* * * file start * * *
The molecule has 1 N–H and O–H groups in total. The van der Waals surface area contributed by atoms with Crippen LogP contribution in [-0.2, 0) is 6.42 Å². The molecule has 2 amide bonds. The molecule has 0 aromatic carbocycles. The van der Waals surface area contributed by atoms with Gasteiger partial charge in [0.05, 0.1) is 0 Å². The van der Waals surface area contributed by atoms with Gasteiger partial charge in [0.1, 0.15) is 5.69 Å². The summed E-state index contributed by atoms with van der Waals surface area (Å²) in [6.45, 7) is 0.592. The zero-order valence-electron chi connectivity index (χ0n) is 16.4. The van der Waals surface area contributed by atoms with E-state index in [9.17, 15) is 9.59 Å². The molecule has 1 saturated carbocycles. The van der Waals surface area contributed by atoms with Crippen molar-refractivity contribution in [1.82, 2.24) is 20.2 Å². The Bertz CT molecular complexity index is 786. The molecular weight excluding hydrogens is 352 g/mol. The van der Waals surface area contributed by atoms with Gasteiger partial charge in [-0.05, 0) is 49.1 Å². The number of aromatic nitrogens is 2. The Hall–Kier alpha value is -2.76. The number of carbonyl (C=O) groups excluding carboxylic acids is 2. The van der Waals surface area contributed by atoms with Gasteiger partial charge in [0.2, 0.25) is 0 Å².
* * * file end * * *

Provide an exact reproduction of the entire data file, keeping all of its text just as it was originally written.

The molecule has 1 N–H and O–H groups in total. The van der Waals surface area contributed by atoms with Crippen LogP contribution in [-0.2, 0) is 6.42 Å². The molecule has 2 amide bonds. The molecule has 0 aromatic carbocycles. The van der Waals surface area contributed by atoms with Gasteiger partial charge in [0.05, 0.1) is 0 Å². The van der Waals surface area contributed by atoms with Gasteiger partial charge in [0.1, 0.15) is 5.69 Å². The summed E-state index contributed by atoms with van der Waals surface area (Å²) in [6.45, 7) is 0.592. The zero-order valence-electron chi connectivity index (χ0n) is 16.4. The van der Waals surface area contributed by atoms with E-state index in [9.17, 15) is 9.59 Å². The molecule has 1 saturated carbocycles. The van der Waals surface area contributed by atoms with Crippen molar-refractivity contribution in [1.82, 2.24) is 20.2 Å². The Bertz CT molecular complexity index is 786. The molecular weight excluding hydrogens is 352 g/mol. The van der Waals surface area contributed by atoms with Gasteiger partial charge in [-0.05, 0) is 49.1 Å². The number of aromatic nitrogens is 2. The Hall–Kier alpha value is -2.76. The number of carbonyl (C=O) groups excluding carboxylic acids is 2. The van der Waals surface area contributed by atoms with Gasteiger partial charge in [0.2, 0.25) is 0 Å².